One of the tragedies of not having any Black actors nominated for Academy Awards this year is that without them, there’s no chance of hearing soul-stirring, culturally significant speeches from people who look like us.
Speeches like Denzel Washington’s first Oscar acceptance speech in 1990 for his supporting role as a former slave turned Union soldier in Glory. After thanking his mother, wife, children and agents, Washington said, “I’d also like to pay homage to the 54th – the Black soldiers who helped to make this country free.” Or that time in 2007, when Academy Award winner Forest Whitaker thanked his ancestors for guiding his steps after winning for The Last King of Scotland.
Just before Sunday’s 88th Academy Awards, here are five more speeches from African-American actors and actresses that gave us goosebumps and made us cheer:
It took 74 years, but Halle Berry was the first African-American woman to win a leading actress Oscar and her 2002 speech proved as emotionally charged as her victory. Berry spoke from the heart and cried for the door that finally opened for actresses of color:
There wasn’t a dry eye in the house when Jamie Foxx won the 2005 Oscar for his leading role in Ray and thanked his grandmother who had passed away.
Lupita Nyong’o looked like an angel in blue as she climbed the stairs to accept her 2014 Oscar for her heartbreaking supporting role in 12 Years a Slave. Her words were equally inspiring:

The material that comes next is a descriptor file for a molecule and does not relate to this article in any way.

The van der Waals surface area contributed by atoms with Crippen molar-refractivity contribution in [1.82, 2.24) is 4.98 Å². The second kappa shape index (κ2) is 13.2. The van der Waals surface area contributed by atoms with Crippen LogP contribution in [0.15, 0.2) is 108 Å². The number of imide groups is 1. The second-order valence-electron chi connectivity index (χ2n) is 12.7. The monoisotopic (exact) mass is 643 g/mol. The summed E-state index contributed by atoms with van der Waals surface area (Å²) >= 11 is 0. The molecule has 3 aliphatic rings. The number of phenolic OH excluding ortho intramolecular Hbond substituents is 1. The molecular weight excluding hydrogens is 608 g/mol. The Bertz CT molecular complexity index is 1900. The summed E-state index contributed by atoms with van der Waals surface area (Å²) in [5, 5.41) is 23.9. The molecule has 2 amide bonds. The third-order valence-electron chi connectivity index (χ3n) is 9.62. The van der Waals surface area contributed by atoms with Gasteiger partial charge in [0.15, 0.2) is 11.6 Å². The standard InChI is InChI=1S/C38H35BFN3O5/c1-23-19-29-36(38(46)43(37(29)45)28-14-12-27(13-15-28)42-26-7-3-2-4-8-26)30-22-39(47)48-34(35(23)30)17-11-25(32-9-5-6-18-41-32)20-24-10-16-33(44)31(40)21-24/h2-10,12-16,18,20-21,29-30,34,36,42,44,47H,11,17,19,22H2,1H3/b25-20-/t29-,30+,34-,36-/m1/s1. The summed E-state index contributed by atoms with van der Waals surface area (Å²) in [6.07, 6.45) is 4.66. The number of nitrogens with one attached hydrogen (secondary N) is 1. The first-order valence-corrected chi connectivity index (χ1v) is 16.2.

“I have to just take this moment in,” said a tearful Jennifer Hudson as she accepted her award for Best Supporting Actress for Dreamgirls in 2007.
When Cuba Gooding Jr., won an Oscar for his supporting role in Jerry Maguire in 1997, he thanked a ton of people, including his costar Regina King, by professing his love for them.
Mo’Nique thanked the Academy for voting for her even though she didn’t kowtow to politics in 2010. She also thanked Hattie McDaniel, the first Black person to win an Oscar:
In 1939, Hattie McDaniel became the first African-American to ever win an Academy Award for her portrayal of Mammy in Gone With the Wind.
“Ever since I was a little kid I wanted this,” said Whoopi Goldberg as she accepted an Oscar for Best Supporting Actress for Ghost in 1991.
Will you be tuning in to the Oscars’ this year?